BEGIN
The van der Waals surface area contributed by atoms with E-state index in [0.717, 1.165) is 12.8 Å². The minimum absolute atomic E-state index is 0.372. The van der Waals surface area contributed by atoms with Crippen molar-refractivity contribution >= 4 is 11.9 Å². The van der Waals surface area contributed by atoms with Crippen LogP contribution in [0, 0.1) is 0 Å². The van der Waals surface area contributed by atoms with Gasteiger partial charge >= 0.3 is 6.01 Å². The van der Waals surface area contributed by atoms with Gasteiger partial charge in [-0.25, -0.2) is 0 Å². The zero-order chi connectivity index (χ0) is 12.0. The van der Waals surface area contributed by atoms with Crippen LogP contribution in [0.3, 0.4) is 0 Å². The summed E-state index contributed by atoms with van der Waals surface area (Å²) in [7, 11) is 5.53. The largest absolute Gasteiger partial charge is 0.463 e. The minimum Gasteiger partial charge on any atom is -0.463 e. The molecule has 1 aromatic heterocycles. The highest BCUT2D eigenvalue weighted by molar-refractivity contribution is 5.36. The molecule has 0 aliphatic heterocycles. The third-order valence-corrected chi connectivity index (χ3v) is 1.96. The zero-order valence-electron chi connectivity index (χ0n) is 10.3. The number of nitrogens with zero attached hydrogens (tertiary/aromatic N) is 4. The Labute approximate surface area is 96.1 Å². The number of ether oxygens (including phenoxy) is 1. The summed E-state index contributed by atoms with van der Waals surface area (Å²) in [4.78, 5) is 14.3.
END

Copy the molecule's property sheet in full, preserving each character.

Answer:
The van der Waals surface area contributed by atoms with E-state index in [0.717, 1.165) is 12.8 Å². The minimum absolute atomic E-state index is 0.372. The van der Waals surface area contributed by atoms with Crippen molar-refractivity contribution >= 4 is 11.9 Å². The van der Waals surface area contributed by atoms with Crippen LogP contribution in [0, 0.1) is 0 Å². The van der Waals surface area contributed by atoms with Gasteiger partial charge >= 0.3 is 6.01 Å². The van der Waals surface area contributed by atoms with Gasteiger partial charge in [-0.25, -0.2) is 0 Å². The zero-order chi connectivity index (χ0) is 12.0. The van der Waals surface area contributed by atoms with Crippen LogP contribution in [0.3, 0.4) is 0 Å². The summed E-state index contributed by atoms with van der Waals surface area (Å²) in [7, 11) is 5.53. The largest absolute Gasteiger partial charge is 0.463 e. The minimum Gasteiger partial charge on any atom is -0.463 e. The molecule has 1 aromatic heterocycles. The highest BCUT2D eigenvalue weighted by molar-refractivity contribution is 5.36. The molecule has 0 aliphatic heterocycles. The third-order valence-corrected chi connectivity index (χ3v) is 1.96. The zero-order valence-electron chi connectivity index (χ0n) is 10.3. The number of nitrogens with zero attached hydrogens (tertiary/aromatic N) is 4. The Labute approximate surface area is 96.1 Å². The number of ether oxygens (including phenoxy) is 1. The summed E-state index contributed by atoms with van der Waals surface area (Å²) in [4.78, 5) is 14.3.